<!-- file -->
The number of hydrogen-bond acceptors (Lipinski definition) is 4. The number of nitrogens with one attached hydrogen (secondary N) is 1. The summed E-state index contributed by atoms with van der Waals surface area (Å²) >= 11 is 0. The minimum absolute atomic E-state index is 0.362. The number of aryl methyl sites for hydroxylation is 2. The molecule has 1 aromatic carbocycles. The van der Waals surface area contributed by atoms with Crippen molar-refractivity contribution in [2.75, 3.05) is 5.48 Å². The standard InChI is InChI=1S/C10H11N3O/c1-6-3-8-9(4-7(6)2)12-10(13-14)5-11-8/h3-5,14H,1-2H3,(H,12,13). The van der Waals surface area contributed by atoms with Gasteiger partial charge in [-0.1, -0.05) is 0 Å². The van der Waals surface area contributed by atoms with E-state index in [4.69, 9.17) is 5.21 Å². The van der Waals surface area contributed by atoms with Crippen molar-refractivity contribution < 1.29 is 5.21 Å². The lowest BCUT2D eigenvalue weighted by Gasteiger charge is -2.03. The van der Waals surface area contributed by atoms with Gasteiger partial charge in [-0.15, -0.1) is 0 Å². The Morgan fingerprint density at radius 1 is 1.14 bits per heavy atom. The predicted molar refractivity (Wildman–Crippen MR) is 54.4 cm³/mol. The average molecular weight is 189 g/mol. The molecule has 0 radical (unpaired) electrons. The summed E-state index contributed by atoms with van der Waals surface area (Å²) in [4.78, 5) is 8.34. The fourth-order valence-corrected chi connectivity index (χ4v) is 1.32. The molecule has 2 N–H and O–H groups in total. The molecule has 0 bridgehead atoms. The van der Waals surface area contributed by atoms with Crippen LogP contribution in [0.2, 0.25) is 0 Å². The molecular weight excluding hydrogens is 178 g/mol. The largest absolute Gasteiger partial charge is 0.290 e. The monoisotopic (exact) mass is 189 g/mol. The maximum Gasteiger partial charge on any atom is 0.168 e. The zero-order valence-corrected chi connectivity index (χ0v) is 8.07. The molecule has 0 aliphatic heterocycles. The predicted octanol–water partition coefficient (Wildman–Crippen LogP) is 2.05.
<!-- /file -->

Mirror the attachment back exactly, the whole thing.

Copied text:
The number of hydrogen-bond acceptors (Lipinski definition) is 4. The number of nitrogens with one attached hydrogen (secondary N) is 1. The summed E-state index contributed by atoms with van der Waals surface area (Å²) >= 11 is 0. The minimum absolute atomic E-state index is 0.362. The number of aryl methyl sites for hydroxylation is 2. The molecule has 1 aromatic carbocycles. The van der Waals surface area contributed by atoms with Crippen molar-refractivity contribution in [2.75, 3.05) is 5.48 Å². The standard InChI is InChI=1S/C10H11N3O/c1-6-3-8-9(4-7(6)2)12-10(13-14)5-11-8/h3-5,14H,1-2H3,(H,12,13). The van der Waals surface area contributed by atoms with Gasteiger partial charge in [-0.1, -0.05) is 0 Å². The van der Waals surface area contributed by atoms with E-state index in [4.69, 9.17) is 5.21 Å². The van der Waals surface area contributed by atoms with Crippen molar-refractivity contribution < 1.29 is 5.21 Å². The lowest BCUT2D eigenvalue weighted by Gasteiger charge is -2.03. The van der Waals surface area contributed by atoms with Gasteiger partial charge in [-0.15, -0.1) is 0 Å². The Morgan fingerprint density at radius 1 is 1.14 bits per heavy atom. The predicted molar refractivity (Wildman–Crippen MR) is 54.4 cm³/mol. The average molecular weight is 189 g/mol. The molecule has 0 radical (unpaired) electrons. The summed E-state index contributed by atoms with van der Waals surface area (Å²) in [4.78, 5) is 8.34. The fourth-order valence-corrected chi connectivity index (χ4v) is 1.32. The molecule has 2 N–H and O–H groups in total. The molecule has 0 bridgehead atoms. The van der Waals surface area contributed by atoms with Crippen LogP contribution in [0.2, 0.25) is 0 Å². The molecular weight excluding hydrogens is 178 g/mol. The largest absolute Gasteiger partial charge is 0.290 e. The monoisotopic (exact) mass is 189 g/mol. The maximum Gasteiger partial charge on any atom is 0.168 e. The zero-order valence-corrected chi connectivity index (χ0v) is 8.07. The molecule has 0 aliphatic heterocycles. The predicted octanol–water partition coefficient (Wildman–Crippen LogP) is 2.05.